On July 1st, 2015, the Consultative Referendum Law (Dutch: Wet Raadgevend Referendum) will enter into force in the Netherlands. It gives 300,000 citizens the right to trigger a national, non-binding referendum on most laws and treaties  that have been passed by parliament.

By Arjen Nijeboer (Meer Democratie)

Main features

  • It is a national facultative (‘corrective’) referendum: citizens can initiate referendums on laws and treaties after these have been passed by both chambers of parliament. The law does not provide for popular initiatives (votes on proposals written by citizens) nor for referendums on the provincial or municipal level. Provinces and municipalities are free to introduce any type of citizen-initiated consultative referendums through local charters, and a minority has already done so.

  • Excluded topics are the constitution, the monarchy and the government budget as well as laws/treaties that also apply to the Dutch Carribean islands (as they have no referendum procedure) and laws that purely serve to implement decisions by international organizations including secondary EU legislation (as national legislators have no freedom there). But referendums on taxes, EU treaties, social security, economic policies, immigration, reorganization of municipal borders, traffic laws, etc. are allowed.

  • In the first phase of 4 weeks, 10.000 signatures are required. If they are approved, then 300.000 signatures must be gathered in 6 weeks.

  • Signatures can be gathered freely on the streets. Individual citizens can download a signature form from a government website, sign it and send it by postal mail back to the authorities.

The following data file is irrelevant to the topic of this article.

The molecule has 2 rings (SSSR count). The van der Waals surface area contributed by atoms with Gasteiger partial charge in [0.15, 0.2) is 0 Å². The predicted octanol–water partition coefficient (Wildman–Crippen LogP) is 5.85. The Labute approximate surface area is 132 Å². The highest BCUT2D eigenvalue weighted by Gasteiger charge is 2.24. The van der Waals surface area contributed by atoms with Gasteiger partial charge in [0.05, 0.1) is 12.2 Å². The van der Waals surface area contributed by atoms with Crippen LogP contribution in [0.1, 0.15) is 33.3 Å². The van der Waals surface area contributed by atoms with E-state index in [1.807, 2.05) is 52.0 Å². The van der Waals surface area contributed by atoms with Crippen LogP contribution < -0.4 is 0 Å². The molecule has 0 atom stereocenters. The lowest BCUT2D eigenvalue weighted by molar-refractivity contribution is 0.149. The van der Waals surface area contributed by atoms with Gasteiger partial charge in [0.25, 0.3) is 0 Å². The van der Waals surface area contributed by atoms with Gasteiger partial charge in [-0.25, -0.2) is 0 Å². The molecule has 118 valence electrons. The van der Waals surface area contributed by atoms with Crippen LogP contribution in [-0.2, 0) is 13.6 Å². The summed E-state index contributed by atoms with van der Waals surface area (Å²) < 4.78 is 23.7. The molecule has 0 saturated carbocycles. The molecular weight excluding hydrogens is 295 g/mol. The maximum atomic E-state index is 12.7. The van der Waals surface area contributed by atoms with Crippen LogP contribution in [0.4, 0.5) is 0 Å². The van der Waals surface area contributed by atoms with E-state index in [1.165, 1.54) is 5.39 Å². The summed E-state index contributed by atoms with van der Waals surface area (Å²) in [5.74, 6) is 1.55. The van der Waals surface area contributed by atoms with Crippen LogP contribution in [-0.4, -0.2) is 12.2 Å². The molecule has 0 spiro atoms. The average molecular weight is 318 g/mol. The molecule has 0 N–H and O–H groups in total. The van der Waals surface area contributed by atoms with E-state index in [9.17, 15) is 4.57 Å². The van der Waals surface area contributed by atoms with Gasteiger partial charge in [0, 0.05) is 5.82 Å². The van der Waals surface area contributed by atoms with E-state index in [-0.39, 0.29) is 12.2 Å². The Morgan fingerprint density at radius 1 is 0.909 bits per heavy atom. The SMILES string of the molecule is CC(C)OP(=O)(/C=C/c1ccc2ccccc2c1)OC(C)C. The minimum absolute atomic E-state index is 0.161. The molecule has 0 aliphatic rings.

• There is de facto online signature gathering. Officially, signatures still have to be handed in on paper. But the initiators of the first referendum (the vote on April 6, 2016 on the EU-Ukraine association treaty, see below) have found a workaround: they created an online app where people can sign the official form online and "draw" their signature with their computer mouse or their finger on a mobile screen. The initiators then printed out the official forms on paper and handed them in with the government. The government responded soon, acknowledging that such an electronic signature is legally the same as a "wet" signature, so that these online gathered signatures would be valid. This will be the case with all future referendums. However, Meer Democratie is still in favour of an official government system for e-collection of signatures. The Consultative Referendum Laws opens the possibility for this, but says that the government first has to agree on an executive measure in which this process is fixed. The government has until now not taken any action for  this. The Netherlands do have a system for electronic identification in place (DigiD) through which citizens can pay taxes, request social security, etcetera. Most adults Dutch have  this set up so it should be possible for the government to realise an official e-signature gahtering system.

  • An independent Referendum Commission will set the date of the vote (between 3 and 6 months thereafter), ensure that official information is provided to voters, set the precise question (for or against the law or treaty) and hand out up to 2 million euros of government subsidies to the yes- and no-campaigns. The Referendum Commission decides on its own regulation.

  • At the last moment, a turnout quorum of 30% was introduced at the request of the Social Democrats. Formally the vote is nonbinding (see above), but there is general agreement that Dutch politicians should not ignore referendum outcomes, at least if the turnout quorum has been reached.